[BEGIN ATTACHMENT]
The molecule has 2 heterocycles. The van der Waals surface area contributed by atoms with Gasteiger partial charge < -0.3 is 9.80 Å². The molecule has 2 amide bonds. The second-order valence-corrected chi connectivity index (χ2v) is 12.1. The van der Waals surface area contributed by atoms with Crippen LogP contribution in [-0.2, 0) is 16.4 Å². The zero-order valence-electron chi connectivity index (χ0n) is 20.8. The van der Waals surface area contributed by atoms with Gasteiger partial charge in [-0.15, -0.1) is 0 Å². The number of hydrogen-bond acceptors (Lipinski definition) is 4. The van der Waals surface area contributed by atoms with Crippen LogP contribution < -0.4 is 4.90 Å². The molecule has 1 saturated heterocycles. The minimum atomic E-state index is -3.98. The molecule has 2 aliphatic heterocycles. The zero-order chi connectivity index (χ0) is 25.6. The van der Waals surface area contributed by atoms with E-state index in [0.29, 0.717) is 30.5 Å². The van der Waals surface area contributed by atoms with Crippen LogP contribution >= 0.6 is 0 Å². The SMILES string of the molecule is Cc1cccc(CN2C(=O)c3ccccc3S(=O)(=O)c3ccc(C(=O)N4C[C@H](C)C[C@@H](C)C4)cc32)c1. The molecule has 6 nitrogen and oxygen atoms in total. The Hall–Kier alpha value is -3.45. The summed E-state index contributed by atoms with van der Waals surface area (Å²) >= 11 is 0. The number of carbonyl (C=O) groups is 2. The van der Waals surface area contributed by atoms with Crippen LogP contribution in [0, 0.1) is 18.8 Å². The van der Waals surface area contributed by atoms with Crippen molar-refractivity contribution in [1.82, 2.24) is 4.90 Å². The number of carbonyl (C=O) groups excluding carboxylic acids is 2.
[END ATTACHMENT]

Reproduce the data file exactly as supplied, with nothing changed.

The molecule has 2 heterocycles. The van der Waals surface area contributed by atoms with Gasteiger partial charge < -0.3 is 9.80 Å². The molecule has 2 amide bonds. The second-order valence-corrected chi connectivity index (χ2v) is 12.1. The van der Waals surface area contributed by atoms with Crippen LogP contribution in [-0.2, 0) is 16.4 Å². The zero-order valence-electron chi connectivity index (χ0n) is 20.8. The van der Waals surface area contributed by atoms with Gasteiger partial charge in [-0.15, -0.1) is 0 Å². The number of hydrogen-bond acceptors (Lipinski definition) is 4. The van der Waals surface area contributed by atoms with Crippen LogP contribution < -0.4 is 4.90 Å². The molecule has 1 saturated heterocycles. The minimum atomic E-state index is -3.98. The molecule has 2 aliphatic heterocycles. The zero-order chi connectivity index (χ0) is 25.6. The van der Waals surface area contributed by atoms with E-state index in [0.29, 0.717) is 30.5 Å². The van der Waals surface area contributed by atoms with Crippen LogP contribution >= 0.6 is 0 Å². The SMILES string of the molecule is Cc1cccc(CN2C(=O)c3ccccc3S(=O)(=O)c3ccc(C(=O)N4C[C@H](C)C[C@@H](C)C4)cc32)c1. The molecule has 6 nitrogen and oxygen atoms in total. The Hall–Kier alpha value is -3.45. The summed E-state index contributed by atoms with van der Waals surface area (Å²) >= 11 is 0. The number of carbonyl (C=O) groups is 2. The van der Waals surface area contributed by atoms with Crippen LogP contribution in [0, 0.1) is 18.8 Å². The van der Waals surface area contributed by atoms with Crippen molar-refractivity contribution in [1.82, 2.24) is 4.90 Å². The number of carbonyl (C=O) groups excluding carboxylic acids is 2.